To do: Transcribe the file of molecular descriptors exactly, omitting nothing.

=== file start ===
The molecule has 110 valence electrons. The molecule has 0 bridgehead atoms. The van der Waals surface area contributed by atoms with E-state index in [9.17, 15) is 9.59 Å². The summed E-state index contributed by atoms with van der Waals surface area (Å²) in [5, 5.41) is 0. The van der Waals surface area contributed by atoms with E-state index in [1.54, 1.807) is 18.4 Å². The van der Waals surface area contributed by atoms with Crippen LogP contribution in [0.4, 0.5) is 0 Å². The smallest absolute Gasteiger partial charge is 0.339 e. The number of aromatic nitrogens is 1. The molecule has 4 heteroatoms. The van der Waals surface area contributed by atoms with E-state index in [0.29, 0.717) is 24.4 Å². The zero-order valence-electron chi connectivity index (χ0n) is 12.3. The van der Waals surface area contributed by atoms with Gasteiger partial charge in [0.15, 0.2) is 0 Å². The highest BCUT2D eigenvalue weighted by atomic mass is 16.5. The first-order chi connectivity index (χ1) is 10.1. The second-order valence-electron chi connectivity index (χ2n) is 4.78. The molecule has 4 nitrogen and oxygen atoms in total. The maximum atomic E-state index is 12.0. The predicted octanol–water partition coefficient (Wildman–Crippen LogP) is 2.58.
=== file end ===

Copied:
The molecule has 110 valence electrons. The molecule has 0 bridgehead atoms. The van der Waals surface area contributed by atoms with E-state index in [9.17, 15) is 9.59 Å². The summed E-state index contributed by atoms with van der Waals surface area (Å²) in [5, 5.41) is 0. The van der Waals surface area contributed by atoms with E-state index in [1.54, 1.807) is 18.4 Å². The van der Waals surface area contributed by atoms with Crippen LogP contribution in [0.4, 0.5) is 0 Å². The smallest absolute Gasteiger partial charge is 0.339 e. The number of aromatic nitrogens is 1. The molecule has 4 heteroatoms. The van der Waals surface area contributed by atoms with E-state index in [0.29, 0.717) is 24.4 Å². The zero-order valence-electron chi connectivity index (χ0n) is 12.3. The van der Waals surface area contributed by atoms with Gasteiger partial charge in [0.15, 0.2) is 0 Å². The highest BCUT2D eigenvalue weighted by atomic mass is 16.5. The first-order chi connectivity index (χ1) is 10.1. The second-order valence-electron chi connectivity index (χ2n) is 4.78. The molecule has 4 nitrogen and oxygen atoms in total. The maximum atomic E-state index is 12.0. The predicted octanol–water partition coefficient (Wildman–Crippen LogP) is 2.58.